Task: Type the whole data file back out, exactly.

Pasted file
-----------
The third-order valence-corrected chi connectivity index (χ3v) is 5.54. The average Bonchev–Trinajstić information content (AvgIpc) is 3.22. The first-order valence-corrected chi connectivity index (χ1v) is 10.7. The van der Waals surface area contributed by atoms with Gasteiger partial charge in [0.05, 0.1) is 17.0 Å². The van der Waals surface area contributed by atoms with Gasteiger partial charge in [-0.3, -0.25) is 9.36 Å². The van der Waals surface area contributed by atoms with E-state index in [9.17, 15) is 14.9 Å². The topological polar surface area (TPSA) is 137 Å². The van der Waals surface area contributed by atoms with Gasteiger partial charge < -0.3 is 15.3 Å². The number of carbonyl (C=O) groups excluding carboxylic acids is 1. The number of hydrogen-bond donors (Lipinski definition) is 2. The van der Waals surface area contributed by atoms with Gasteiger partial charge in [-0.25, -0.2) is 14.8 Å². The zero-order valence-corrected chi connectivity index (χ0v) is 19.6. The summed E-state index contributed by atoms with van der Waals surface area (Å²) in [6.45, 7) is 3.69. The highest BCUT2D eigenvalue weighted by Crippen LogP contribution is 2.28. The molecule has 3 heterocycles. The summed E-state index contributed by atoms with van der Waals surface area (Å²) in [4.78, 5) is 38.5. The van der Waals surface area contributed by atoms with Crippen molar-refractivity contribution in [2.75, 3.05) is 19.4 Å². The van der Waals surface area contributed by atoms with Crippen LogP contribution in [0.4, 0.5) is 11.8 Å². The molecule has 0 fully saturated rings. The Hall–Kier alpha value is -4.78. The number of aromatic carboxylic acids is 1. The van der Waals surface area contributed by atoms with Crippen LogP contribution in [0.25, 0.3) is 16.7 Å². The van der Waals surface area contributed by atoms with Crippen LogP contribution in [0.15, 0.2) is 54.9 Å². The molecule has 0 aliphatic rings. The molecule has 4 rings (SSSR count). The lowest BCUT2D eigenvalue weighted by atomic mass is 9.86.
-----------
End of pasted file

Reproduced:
The third-order valence-corrected chi connectivity index (χ3v) is 5.54. The average Bonchev–Trinajstić information content (AvgIpc) is 3.22. The first-order valence-corrected chi connectivity index (χ1v) is 10.7. The van der Waals surface area contributed by atoms with Gasteiger partial charge in [0.05, 0.1) is 17.0 Å². The van der Waals surface area contributed by atoms with Gasteiger partial charge in [-0.3, -0.25) is 9.36 Å². The van der Waals surface area contributed by atoms with E-state index in [9.17, 15) is 14.9 Å². The topological polar surface area (TPSA) is 137 Å². The van der Waals surface area contributed by atoms with Gasteiger partial charge < -0.3 is 15.3 Å². The number of carbonyl (C=O) groups excluding carboxylic acids is 1. The number of hydrogen-bond donors (Lipinski definition) is 2. The van der Waals surface area contributed by atoms with Gasteiger partial charge in [-0.25, -0.2) is 14.8 Å². The zero-order valence-corrected chi connectivity index (χ0v) is 19.6. The summed E-state index contributed by atoms with van der Waals surface area (Å²) in [6.45, 7) is 3.69. The highest BCUT2D eigenvalue weighted by Crippen LogP contribution is 2.28. The molecule has 3 heterocycles. The summed E-state index contributed by atoms with van der Waals surface area (Å²) in [4.78, 5) is 38.5. The van der Waals surface area contributed by atoms with Crippen molar-refractivity contribution in [2.75, 3.05) is 19.4 Å². The van der Waals surface area contributed by atoms with Crippen LogP contribution in [0.4, 0.5) is 11.8 Å². The molecule has 0 fully saturated rings. The Hall–Kier alpha value is -4.78. The number of aromatic carboxylic acids is 1. The van der Waals surface area contributed by atoms with Crippen LogP contribution in [0.25, 0.3) is 16.7 Å². The van der Waals surface area contributed by atoms with Crippen LogP contribution in [0.15, 0.2) is 54.9 Å². The molecule has 0 aliphatic rings. The molecule has 4 rings (SSSR count). The lowest BCUT2D eigenvalue weighted by atomic mass is 9.86.